The value of a life in “The Bridge”

Following my previous post, which dealt with boundaries we draw when considering moral issues, and attempted to problematise where we draw some of those boundaries, I watched an episode of “The Bridge” which brought up some linked thoughts.

I hasten to say that I don’t usually enjoy having to read films and TV programmes (the series is in Swedish and Danish with subtitles), particularly when the language is close enough to my own to keep making me think that if I listened just a bit harder I would understand it (I live in a part of England with a lot of dialect and accent influence from Scandinavia), but I got sucked in by a somewhat bizarre start point (which got more bizarre before the end of the first episode) and by the interplay of two detectives with hugely different characters, one of whom is “a bit diferent”.

In that episode, the background is that an apparently socially conscious serial killer has kidnapped a bus full of schoolchildren and has promised to let them go, but on the condition that buildings belonging to five companies all of whom profit from child labour (in effect, slavery) are burned (slightly complicated by the fact that the perpetrator has identified them only by what they sell…). This becoming public, various people duly go and commit arson, and there’s a nailbiting finish as there’s a fire at a chocolate factory moments before the deadline runs out, and the box saying “chocolate” winks out; in the newspaper offices where this is being watched, a cheer goes up – and the viewer is inclined to cheer with them.

The thing is, even in that episode, you have to think that the background is that everyone dealing with those companies has been contributing to child slavery; why is it that five schoolchildren of the same nationality have to be in danger of dying in order to focus people’s minds on the destruction of the lives of many more children in other countries? Why do we think that very significant acts of arson against private property should be celebrated, and do we think that those five children’s lives are worth enough to justify this criminal behaviour? Why especially as, in order to save a little money ourselves, we have been buying from the slave-labour companies?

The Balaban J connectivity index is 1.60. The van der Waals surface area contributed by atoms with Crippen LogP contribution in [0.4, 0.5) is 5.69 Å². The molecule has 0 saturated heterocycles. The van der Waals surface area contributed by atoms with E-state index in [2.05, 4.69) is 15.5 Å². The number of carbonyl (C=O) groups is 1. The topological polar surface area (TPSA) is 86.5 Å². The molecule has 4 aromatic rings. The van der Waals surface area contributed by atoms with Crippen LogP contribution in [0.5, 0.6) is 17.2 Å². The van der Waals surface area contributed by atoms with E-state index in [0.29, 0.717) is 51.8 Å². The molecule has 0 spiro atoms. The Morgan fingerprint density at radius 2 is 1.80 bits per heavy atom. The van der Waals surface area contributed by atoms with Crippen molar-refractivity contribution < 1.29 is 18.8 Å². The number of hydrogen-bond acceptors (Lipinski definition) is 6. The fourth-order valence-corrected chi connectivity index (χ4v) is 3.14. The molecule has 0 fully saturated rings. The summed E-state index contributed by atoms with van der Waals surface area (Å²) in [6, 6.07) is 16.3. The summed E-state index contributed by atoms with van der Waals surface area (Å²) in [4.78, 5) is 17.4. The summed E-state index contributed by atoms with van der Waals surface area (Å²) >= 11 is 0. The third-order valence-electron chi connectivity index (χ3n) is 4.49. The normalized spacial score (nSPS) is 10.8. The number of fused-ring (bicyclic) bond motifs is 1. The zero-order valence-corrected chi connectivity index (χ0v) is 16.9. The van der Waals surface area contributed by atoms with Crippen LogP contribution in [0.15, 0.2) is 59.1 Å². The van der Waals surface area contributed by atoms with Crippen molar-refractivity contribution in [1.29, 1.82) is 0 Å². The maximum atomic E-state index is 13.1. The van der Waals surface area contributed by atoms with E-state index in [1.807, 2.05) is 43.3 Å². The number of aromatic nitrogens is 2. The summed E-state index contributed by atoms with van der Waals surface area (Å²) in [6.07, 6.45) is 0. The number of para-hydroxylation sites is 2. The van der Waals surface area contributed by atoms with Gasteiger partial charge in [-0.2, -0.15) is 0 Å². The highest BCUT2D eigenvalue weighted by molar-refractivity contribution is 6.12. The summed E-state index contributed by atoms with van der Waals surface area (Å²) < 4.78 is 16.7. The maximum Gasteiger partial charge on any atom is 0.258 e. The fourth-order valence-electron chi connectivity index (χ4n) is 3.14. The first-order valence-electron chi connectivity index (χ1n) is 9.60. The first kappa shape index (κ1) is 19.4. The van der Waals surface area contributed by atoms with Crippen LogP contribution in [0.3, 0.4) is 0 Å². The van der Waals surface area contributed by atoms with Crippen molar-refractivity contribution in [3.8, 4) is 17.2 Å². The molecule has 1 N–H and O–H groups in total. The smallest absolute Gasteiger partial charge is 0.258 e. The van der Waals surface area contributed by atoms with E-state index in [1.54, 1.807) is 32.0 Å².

Earlier episodes, in fact, highlighted the lack of concern of many people to the death of several homeless people, an immigrant and the ambivalence of the slow, public death of a very violent robber and bully by the draining of his blood.

One cannot avoid thinking that there’s huge concern about five children, but very little about those homeless people, an immigrant and the violent guy. We may, perhaps, say that all life is sacred, but we act as if children are more valuable than adults as long as those adults are people we don’t identify with or who aren’t of specific economic benefit to us (there’s an issue in a later episode about how a rich guy who has killed someone by drunk driving has got away with it, for instance). We act as if the mere fact of the life of a child is valuable, but the quality of the lives of a greater number of children is not.

In fact, we seem to think that children, including the unborn, have infinite value (as long as they’re fairly much like us), but adults have a specific financial value, and those who are socially marginal have little or none. At least, we do outside the realm of the UK courts, where the value of a human life is routinely assessed based largely on earning potential; this tends to result in fairly low figures for infants, whose earning potential cannot be assessed. Things are somewhat different in the US courts, where damages are assessed by juries; I’ve occasionally suggested that as the value of a life is incalculable, the States puts a mind-blowingly high value on it, while the UK basically says it has no value in and of itself, just what it can be predicted to provide for others in the future.